Engineering Biosynthetic Assembly Lines for the Incorporation of Photoreactive Diazirines
Principal Supervisor: Dr. Matthew JennerLink opens in a new window
Co-supervisor: Dr. Mark Greenhalgh
PhD project title: Engineering Biosynthetic Assembly Lines for the Incorporation of Photoreactive Diazirines
University of Registration: University of Warwick
Polyketides are an industrially-important family of natural products, which find a wealth of applications in medicine (e.g. the treatment of infectious diseases, cancer, high cholesterol and transplant rejection). Many of these molecules are constructed in a stepwise manner from simple acyl building blocks by multi-domain enzymatic assembly lines known as polyketide synthases (PKSs). The biosynthetic logic employed by PKSs utilises pantetheine (Pant) groups appended to acyl carrier protein (ACP) domains to shuttle thioester intermediates between catalytic domains, similar to that of fatty acid biosynthesis. The complex and diverse structures exhibited by polyketide natural products are challenging to produce and/or modify via chemical synthesis alone. However, given the modular nature of their biosynthetic construction, these pathways are excellent targets for biosynthetic engineering efforts to generate natural product analogues.
While many polyketide compounds exhibit excellent bioactivity profiles, identification of their molecular target can be difficult, yet this knowledge is essential for their development as drug leads. Diazirine-based photoactivatable probes can aid this process by covalently capturing transient molecular interactions via in situ formation of a highly reactive carbene upon exposure to long-wave UV radiation (~350 nm). This allows target proteins to be identified and the ‘interactome’ of the compound to be established using standard proteomics-based methodologies. Furthermore, this approach has the potential to identify the location of binding sites once a molecular target has been established. Diazirine incorporation into natural products has been achieved via total synthesis and semi-synthesis approaches. This was particularly successful for polymyxin B, where solid-phase peptide synthesis allowed incorporation of a diazirine-containing leucine residue (photo-leucine) into the natural product scaffold. Photolabelling experiments in E. coli allowed the membrane-bound protein targets of polymyxin B to be identified. However, (semi)synthetic approaches are generally challenging, costly, and often unselective.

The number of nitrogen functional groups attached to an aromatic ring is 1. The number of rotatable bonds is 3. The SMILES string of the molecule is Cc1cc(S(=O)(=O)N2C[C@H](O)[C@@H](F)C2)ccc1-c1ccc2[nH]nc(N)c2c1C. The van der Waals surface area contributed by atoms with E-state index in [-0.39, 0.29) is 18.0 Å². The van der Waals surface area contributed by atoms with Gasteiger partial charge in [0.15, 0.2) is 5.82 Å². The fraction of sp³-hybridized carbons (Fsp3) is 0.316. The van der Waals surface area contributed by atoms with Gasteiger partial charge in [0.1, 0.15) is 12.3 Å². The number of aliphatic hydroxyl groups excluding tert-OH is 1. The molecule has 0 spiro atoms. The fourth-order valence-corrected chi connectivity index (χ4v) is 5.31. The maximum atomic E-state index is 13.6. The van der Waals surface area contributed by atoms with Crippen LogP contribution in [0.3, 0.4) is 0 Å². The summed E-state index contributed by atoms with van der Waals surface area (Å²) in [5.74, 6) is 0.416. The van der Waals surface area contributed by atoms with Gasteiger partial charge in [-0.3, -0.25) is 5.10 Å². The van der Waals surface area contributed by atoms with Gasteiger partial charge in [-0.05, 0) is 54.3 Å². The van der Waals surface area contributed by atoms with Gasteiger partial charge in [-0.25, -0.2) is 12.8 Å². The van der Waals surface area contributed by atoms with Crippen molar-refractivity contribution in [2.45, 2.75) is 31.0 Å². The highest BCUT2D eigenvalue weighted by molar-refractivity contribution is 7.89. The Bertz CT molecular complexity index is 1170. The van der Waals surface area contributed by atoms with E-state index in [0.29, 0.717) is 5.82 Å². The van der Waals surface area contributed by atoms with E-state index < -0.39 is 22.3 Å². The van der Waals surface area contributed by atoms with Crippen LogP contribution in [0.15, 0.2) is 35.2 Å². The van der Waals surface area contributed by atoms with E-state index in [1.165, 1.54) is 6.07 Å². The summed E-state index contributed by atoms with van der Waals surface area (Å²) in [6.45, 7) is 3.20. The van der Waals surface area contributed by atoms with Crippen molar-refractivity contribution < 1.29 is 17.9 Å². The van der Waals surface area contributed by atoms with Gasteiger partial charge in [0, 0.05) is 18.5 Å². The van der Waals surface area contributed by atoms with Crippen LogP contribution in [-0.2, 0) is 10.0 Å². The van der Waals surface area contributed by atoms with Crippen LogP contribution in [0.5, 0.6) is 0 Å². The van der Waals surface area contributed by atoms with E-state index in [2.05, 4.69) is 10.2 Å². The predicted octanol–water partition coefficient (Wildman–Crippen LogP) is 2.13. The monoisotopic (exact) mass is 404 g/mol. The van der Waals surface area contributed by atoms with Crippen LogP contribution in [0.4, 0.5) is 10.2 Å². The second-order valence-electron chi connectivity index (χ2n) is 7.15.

AIM: This PhD project aims to engineer a catalytic domain from a PKS pathway to selectively incorporate a diazirine moity into a polyketide natural product, allowing covalent modification of natural product target(s) through photochemical labelling experiments (Fig. 1). The project will use a PKS system for which the molecular target is already established to validate the methodology, laying the foundations for a versatile approach to molecular target identification.
Fig. 1 | Engineering of a single PKS / NRPS catalytic domain for the biosynthetic incorporation of diazirine functionality into natural product skeletons.
This project will be jointly supervised by Dr. Matthew Jenner (Protein Biochemistry, Mass Spectrometry, Structural Biology) and Dr. Mark Greenhalgh (Diazirine Synthesis)
BBSRC Strategic Research Priority: Understanding the rules of life – Structural Biology, and Microbiology, and Renewable Resources and Clean Growth - Industrial Biotechnology.
Techniques that will be undertaken during the project:
- Molecular cloning.
- Recombinant protein overproduction and purification.
- Organic synthesis.
- Intact/structural protein mass spectrometry techniques.
- Protein biochemistry.
- X-ray crystallography of proteins.
Contact: Dr. Matthew JennerLink opens in a new window